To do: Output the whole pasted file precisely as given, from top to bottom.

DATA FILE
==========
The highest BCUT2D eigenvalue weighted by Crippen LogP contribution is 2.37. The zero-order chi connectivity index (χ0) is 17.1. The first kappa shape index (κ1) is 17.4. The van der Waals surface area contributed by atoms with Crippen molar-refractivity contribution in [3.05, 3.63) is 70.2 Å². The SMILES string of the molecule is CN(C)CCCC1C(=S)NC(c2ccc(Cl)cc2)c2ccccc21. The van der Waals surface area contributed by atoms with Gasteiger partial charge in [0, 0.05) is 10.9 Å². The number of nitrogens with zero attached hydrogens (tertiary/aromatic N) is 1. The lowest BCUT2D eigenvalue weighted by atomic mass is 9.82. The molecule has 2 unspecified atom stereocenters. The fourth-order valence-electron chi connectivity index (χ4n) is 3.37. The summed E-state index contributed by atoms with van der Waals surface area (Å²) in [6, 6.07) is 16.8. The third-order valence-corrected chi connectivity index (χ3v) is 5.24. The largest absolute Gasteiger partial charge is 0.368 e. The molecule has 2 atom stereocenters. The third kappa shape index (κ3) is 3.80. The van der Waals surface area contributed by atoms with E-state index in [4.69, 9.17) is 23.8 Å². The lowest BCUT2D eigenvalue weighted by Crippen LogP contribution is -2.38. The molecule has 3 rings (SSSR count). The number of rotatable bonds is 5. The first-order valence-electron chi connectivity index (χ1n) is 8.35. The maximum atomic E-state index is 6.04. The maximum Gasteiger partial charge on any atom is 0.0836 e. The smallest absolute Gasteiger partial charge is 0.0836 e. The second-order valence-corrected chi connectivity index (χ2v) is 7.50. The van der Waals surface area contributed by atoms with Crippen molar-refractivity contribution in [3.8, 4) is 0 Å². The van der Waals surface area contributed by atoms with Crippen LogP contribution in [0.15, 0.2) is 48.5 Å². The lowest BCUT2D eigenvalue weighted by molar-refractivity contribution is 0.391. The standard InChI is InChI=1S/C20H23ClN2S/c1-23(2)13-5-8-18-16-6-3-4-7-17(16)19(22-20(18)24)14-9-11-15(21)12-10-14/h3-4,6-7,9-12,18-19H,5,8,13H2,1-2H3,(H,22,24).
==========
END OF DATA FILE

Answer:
The highest BCUT2D eigenvalue weighted by Crippen LogP contribution is 2.37. The zero-order chi connectivity index (χ0) is 17.1. The first kappa shape index (κ1) is 17.4. The van der Waals surface area contributed by atoms with Crippen molar-refractivity contribution in [3.05, 3.63) is 70.2 Å². The SMILES string of the molecule is CN(C)CCCC1C(=S)NC(c2ccc(Cl)cc2)c2ccccc21. The van der Waals surface area contributed by atoms with Gasteiger partial charge in [0, 0.05) is 10.9 Å². The number of nitrogens with zero attached hydrogens (tertiary/aromatic N) is 1. The lowest BCUT2D eigenvalue weighted by atomic mass is 9.82. The molecule has 2 unspecified atom stereocenters. The fourth-order valence-electron chi connectivity index (χ4n) is 3.37. The summed E-state index contributed by atoms with van der Waals surface area (Å²) in [6, 6.07) is 16.8. The third-order valence-corrected chi connectivity index (χ3v) is 5.24. The largest absolute Gasteiger partial charge is 0.368 e. The molecule has 2 atom stereocenters. The third kappa shape index (κ3) is 3.80. The van der Waals surface area contributed by atoms with E-state index in [4.69, 9.17) is 23.8 Å². The lowest BCUT2D eigenvalue weighted by Crippen LogP contribution is -2.38. The molecule has 3 rings (SSSR count). The number of rotatable bonds is 5. The first-order valence-electron chi connectivity index (χ1n) is 8.35. The maximum atomic E-state index is 6.04. The maximum Gasteiger partial charge on any atom is 0.0836 e. The smallest absolute Gasteiger partial charge is 0.0836 e. The second-order valence-corrected chi connectivity index (χ2v) is 7.50. The van der Waals surface area contributed by atoms with Crippen molar-refractivity contribution in [3.8, 4) is 0 Å². The van der Waals surface area contributed by atoms with Crippen LogP contribution in [0.15, 0.2) is 48.5 Å². The lowest BCUT2D eigenvalue weighted by molar-refractivity contribution is 0.391. The standard InChI is InChI=1S/C20H23ClN2S/c1-23(2)13-5-8-18-16-6-3-4-7-17(16)19(22-20(18)24)14-9-11-15(21)12-10-14/h3-4,6-7,9-12,18-19H,5,8,13H2,1-2H3,(H,22,24).